Tuesday, January 24, 2012

Pleocoma tularensis

Well it finally happened. After three years of searching, I finally found a rain beetle. I’m guessing that it is Pleocoma tularensis, but with the superficial (shall we say “stormy”) nature of rain beetle taxonomy, it might end up being P. fimbriata. In A.C. Davis’s revision, the two species are very difficult to distinguish. Linsley’s key to species resorts to geography to tell them apart. To complicate things, I found this individual in Fresno County fairly close to the point where the distributions of the two species meet. When this group is better understood, I expect that P. tularensis will be a subspecies of P. fimbriata (as Davis originally proposed). For those of you new to rain beetles, they are fairly large scarab-like beetles (family Pleocomidae at the moment). This one is well over an inch (30 mm) long.

Rain has come quite late this season. We normally have a good storm in November (maybe earlier). And it is this first storm that brings out the beetles (at least in many of the species). The first storm this season came this last weekend (in the middle of January). It starting on Friday afternoon and so I hurried home from work the same day, grabbed a bite to eat and drove up to Bretz Mill Campground about an hour above Fresno. I chose the place because the area combines grassy areas with mixed forest and riparian habitats. And it is also between 3,000 and 4,000 feet – a good elevation for rain beetles.

I put up two lights in the rain and waited a couple of hours without success. Maybe I should have left the lights on longer. Not wanting the rain to ruin my lights, I put them away and crawled into the back of the truck to sleep. By 6:00 the next morning I was wide awake and decided to drive home. Fortunately, I passed by a small community along the way with lights on and stopped to see what I might find. I found this individual crawling along the ground below one of the lights. (Both pictures are staged.) It was 6:40 AM, not much above freezing, with small patches of snow about, and with not another insect in sight. What a great way to catch beetles – and such an impressive one at that.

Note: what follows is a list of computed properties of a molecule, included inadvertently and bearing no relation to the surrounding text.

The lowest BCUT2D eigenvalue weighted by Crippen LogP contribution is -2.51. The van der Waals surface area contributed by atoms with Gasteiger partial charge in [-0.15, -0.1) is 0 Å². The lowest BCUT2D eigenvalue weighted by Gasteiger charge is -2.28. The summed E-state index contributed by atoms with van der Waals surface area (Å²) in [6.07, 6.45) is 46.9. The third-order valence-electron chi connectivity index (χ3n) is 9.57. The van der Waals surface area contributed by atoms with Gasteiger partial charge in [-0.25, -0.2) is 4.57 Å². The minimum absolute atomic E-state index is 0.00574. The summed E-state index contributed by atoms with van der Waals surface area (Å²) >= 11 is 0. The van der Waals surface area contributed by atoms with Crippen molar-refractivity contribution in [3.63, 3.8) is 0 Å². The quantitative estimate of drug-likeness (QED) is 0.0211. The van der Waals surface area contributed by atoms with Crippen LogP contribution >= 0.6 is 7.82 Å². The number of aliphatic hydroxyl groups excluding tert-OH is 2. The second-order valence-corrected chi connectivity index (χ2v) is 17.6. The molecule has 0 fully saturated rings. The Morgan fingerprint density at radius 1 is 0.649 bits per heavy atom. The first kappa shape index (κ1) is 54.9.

Saturday, January 21, 2012

Rhagium inquisitor

The ribbed pine borer Rhagium inquisitor (Linnaeus) is a longhorn beetle that occurs around the world in the Northern Hemisphere. The larvae usually live a couple of years under the bark of dead pines. After pupating in the summer, adults emerge in the fall and overwinter inside a frass wall beneath the bark.

These appropriately named beetles have interested insect physiologists for a number of years because of their ability to withstand harsh sub-zero winters above ground (albeit somehat protected inder an inch of bark). They have a combination of anti-freeze compounds in their blood that enables them to avoid ice crystal formation at temperatures below -16 degrees C. Here are a couple of the frass wall hybernacula that I found last week near Watsonville, California.

We were visiting the beach and I found a couple of the beetles on a dead Monterey pine (Pinus radiata) just a mile or so from the coast. It can be seen in the habitat shot off to the right.

Monday, January 9, 2012

The Middle Fork of the Tule River

The Middle Fork of the Tule River runs through Wishon Campground east of Porterville, California. It is a nice place to enjoy the Sierras in the winter. The campground’s elevation is just under 4,000 feet, which means that winter campers will often wake up with frost on the ground (as we did last month) although it will quickly disappear. The forest is quite diverse with valley (Quercus lobata) and canyon (Q. chrysolepis) oaks intermixed with California incense cedar (Calocedrus decurrens), white fir (Abies concolor) and ponderosa pine (Pinus ponderosa). There are also giant sequoias (Sequoiadendron giganteum) just up the trail in Mountain Home State Forest. The giant tree next to Spencer is the largest canyon oak I’ve ever seen. It’s near the bank of the Middle Fork of the Tule River maybe a mile above Wishon campground (you’ll come to a fork in the trail and will want to take the lower path leading down to the river). There’s a large hole at the base big enough for a grown man to sleep in and cook dinner on a stove.

But what surprised me most on our hike (along the trail just north of the campground) was the small groves of California nutmeg (Torreya californica) that grow like inconspicuous understory shrubs. In fact, at first, I passed several and wondered at their large flat needles, trying to figure out what sort of fir it could be. I didn’t realize that California nutmegs occurred so far south. As I was to learn later, this is probably the southern-most distribution of the species. Although I bet a few may creep over into Kern County if somebody were to make an effort to find them there.

This last picture is of a waterfall along the trail maybe two miles above the campground. It’s a nice place to relax and there’s a great swimming hole just below. I think I’ll be coming back for a swim when it’s warmer.